Deep in the heart of northern Minnesota, a 10th-grader named Linda lives an aimless and mostly solitary life with her parents in the ruins of a failed commune. She doesn’t have many friends, and her only interests seem to be her dogs, fishing and rambling around the woods.

When a young family moves in across the lake, she finds herself babysitting the family’s young boy, Paul. If their bond does not evolve into love, it certainly takes on the blush of a deep and curious friendship.

Over the course of a year, as their bond forms, Linda and Paul learn to coexist in a house most notable for its strangeness.

Paul’s mother, Patra, and his father, Leo, are devout Christian Scientists, and while their lives appear normal at a glance, they’re really only experts at their own privacy. What they hide from others becomes their great tragedy, and Linda has a front-row seat for all of it.

This novel asks some difficult questions, especially of Patra and Linda. Late in the book Linda wonders, “What’s the difference between what you want to believe and what you do? … And what’s the difference between what you think and what you end up doing?”

Fridlund offers only her story in answer to these queries, and the effect is profound and disturbing. And surely it’s interesting to see these disparate lives unfolding in such proximity. The book’s peculiarity is its own reward. For all of this, the novel excels.

But the tragedy at the heart of this book is also complicated — taking as it does a family’s right to live (or die) according to its own faith.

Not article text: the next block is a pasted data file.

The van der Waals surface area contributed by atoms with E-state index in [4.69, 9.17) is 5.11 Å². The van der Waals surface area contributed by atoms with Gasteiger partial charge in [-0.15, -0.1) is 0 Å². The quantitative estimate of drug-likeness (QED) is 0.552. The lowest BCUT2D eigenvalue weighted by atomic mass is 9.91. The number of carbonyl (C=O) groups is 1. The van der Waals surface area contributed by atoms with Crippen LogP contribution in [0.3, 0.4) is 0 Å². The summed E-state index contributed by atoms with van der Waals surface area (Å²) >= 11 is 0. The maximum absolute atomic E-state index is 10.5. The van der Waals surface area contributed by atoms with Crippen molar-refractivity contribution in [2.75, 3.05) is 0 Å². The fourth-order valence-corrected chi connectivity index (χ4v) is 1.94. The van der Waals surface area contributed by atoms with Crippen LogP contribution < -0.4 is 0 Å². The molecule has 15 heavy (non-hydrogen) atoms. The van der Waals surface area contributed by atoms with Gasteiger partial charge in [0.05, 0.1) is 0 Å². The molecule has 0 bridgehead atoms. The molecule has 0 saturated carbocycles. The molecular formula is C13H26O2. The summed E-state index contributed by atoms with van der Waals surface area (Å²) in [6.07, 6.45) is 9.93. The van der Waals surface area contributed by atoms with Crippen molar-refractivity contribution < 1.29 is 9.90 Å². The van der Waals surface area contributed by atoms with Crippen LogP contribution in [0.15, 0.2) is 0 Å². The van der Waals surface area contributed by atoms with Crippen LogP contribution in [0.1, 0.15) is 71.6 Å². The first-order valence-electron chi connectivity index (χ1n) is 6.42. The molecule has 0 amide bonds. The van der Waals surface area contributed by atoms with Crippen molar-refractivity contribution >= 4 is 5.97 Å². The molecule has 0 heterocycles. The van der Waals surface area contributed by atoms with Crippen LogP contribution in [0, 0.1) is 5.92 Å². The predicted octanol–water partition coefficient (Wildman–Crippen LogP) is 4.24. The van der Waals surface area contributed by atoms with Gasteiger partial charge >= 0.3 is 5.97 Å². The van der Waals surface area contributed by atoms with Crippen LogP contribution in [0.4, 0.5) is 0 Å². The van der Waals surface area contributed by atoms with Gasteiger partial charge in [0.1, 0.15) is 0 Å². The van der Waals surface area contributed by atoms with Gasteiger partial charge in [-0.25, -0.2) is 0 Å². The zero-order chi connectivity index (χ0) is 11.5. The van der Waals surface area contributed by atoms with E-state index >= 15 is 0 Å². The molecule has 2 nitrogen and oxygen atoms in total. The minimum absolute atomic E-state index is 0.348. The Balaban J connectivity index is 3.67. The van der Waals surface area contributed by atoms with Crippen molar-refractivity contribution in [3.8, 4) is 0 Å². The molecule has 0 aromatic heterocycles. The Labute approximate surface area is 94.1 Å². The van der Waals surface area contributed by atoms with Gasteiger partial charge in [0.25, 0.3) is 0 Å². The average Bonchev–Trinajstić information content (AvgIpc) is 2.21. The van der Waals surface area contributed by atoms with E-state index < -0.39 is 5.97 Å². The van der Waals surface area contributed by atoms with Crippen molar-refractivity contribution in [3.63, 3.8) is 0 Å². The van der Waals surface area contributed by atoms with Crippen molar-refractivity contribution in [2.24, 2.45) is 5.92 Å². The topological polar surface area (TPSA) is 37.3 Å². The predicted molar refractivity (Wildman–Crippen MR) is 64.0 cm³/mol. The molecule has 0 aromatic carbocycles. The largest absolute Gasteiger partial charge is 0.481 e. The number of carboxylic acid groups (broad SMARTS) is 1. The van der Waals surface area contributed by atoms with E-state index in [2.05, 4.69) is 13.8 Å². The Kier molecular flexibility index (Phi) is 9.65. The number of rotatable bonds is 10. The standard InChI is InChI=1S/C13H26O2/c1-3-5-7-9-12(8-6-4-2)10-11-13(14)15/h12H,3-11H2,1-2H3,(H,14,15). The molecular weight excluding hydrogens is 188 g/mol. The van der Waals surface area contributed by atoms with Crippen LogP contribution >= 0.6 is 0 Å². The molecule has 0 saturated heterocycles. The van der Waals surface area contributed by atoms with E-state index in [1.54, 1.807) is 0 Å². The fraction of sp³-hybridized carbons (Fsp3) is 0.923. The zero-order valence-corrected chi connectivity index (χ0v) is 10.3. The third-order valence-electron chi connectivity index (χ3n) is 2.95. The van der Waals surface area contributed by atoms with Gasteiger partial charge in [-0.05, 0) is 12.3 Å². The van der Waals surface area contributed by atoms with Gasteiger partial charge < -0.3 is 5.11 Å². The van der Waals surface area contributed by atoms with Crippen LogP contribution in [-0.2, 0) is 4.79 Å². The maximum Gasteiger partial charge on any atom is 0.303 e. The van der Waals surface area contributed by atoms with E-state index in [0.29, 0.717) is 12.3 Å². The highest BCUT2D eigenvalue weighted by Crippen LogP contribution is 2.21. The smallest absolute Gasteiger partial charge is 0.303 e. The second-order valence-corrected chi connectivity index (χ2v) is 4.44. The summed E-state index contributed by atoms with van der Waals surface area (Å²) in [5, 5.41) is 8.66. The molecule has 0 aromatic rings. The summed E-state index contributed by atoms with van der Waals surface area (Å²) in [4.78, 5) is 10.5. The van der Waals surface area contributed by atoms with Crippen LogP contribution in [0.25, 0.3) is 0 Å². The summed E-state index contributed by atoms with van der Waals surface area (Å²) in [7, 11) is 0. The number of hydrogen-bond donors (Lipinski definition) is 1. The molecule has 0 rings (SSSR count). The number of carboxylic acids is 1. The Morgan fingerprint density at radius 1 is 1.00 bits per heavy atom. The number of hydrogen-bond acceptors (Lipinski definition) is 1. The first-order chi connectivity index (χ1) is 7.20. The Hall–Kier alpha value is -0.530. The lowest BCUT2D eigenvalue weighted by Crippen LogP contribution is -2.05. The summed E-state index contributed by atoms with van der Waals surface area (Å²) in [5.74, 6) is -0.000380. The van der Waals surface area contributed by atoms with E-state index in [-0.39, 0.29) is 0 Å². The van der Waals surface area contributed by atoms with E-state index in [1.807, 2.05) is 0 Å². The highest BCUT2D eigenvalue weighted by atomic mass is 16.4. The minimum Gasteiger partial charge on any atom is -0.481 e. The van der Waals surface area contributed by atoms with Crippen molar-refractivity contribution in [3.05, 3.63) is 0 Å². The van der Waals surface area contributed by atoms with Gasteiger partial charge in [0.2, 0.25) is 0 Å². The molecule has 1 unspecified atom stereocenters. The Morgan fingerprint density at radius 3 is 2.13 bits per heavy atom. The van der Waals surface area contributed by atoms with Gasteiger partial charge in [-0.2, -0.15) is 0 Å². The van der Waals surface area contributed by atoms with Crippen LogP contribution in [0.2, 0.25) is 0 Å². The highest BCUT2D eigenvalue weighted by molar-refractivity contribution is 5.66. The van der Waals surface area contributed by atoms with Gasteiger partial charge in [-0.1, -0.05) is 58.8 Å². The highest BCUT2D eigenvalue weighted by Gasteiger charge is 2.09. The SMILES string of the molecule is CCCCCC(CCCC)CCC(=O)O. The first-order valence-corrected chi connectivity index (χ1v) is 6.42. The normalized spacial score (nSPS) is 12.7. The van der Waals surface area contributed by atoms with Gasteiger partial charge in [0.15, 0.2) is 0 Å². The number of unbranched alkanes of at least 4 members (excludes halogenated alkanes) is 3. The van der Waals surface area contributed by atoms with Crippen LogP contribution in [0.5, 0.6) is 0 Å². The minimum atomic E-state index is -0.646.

Because Patra’s and Leo’s faith is foreign to Linda, it remains mostly foreign to the reader as well, a fact that left me wishing the novel had investigated more directly Leo’s hold on his kin.

The book also can’t quite decide whether it’s a literary novel or a thriller, and so in a sense fails at being either.

Couple this with a handful of egregious factual errors — Fridlund describes watching from a Canal Park hotel as Lake Superior waves drag stones out of a “cove,” refers to Hwy. 61 as an “interstate” and watches the tall ships entering Duluth harbor at 40 miles per hour, to name a few — and the book demonstrates a less than authoritative view of northern Minnesota, especially Duluth.

All of which is unfortunate, as this novel has so much else to offer, not the least a tragedy of Shakespearean scope.

 

Minneapolis writer Peter Geye is the author of “Wintering,” due out in paperback in May.

History of Wolves
By: Emily Fridlund.
Publisher: Atlantic Monthly Press, 279 pages, $25.
Events: 7 p.m. Jan. 10, Magers & Quinn, 3038 Hennepin Av. S., Mpls.; 7 p.m. Jan. 12, Barnes & Noble, Galleria, Edina